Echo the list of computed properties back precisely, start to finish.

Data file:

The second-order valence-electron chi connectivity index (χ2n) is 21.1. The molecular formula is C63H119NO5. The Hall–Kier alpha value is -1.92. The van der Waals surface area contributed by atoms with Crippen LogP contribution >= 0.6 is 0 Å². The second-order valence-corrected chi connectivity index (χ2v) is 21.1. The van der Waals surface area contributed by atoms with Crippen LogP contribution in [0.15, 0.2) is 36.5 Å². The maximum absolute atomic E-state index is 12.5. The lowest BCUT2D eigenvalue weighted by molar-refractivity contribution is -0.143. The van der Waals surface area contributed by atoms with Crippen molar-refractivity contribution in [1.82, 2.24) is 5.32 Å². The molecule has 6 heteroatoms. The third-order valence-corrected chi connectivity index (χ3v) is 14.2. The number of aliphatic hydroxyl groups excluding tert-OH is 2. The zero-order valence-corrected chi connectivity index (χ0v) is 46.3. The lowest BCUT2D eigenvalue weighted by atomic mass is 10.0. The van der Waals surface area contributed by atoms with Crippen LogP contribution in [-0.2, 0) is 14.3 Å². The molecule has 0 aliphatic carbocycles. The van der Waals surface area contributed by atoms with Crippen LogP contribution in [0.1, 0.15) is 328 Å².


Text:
The second-order valence-electron chi connectivity index (χ2n) is 21.1. The molecular formula is C63H119NO5. The Hall–Kier alpha value is -1.92. The van der Waals surface area contributed by atoms with Crippen LogP contribution >= 0.6 is 0 Å². The second-order valence-corrected chi connectivity index (χ2v) is 21.1. The van der Waals surface area contributed by atoms with Crippen LogP contribution in [0.15, 0.2) is 36.5 Å². The maximum absolute atomic E-state index is 12.5. The lowest BCUT2D eigenvalue weighted by molar-refractivity contribution is -0.143. The van der Waals surface area contributed by atoms with Crippen molar-refractivity contribution in [1.82, 2.24) is 5.32 Å². The molecule has 6 heteroatoms. The third-order valence-corrected chi connectivity index (χ3v) is 14.2. The number of aliphatic hydroxyl groups excluding tert-OH is 2. The zero-order valence-corrected chi connectivity index (χ0v) is 46.3. The lowest BCUT2D eigenvalue weighted by atomic mass is 10.0. The van der Waals surface area contributed by atoms with Crippen LogP contribution in [-0.2, 0) is 14.3 Å². The molecule has 0 aliphatic carbocycles. The van der Waals surface area contributed by atoms with Crippen LogP contribution in [0.1, 0.15) is 328 Å².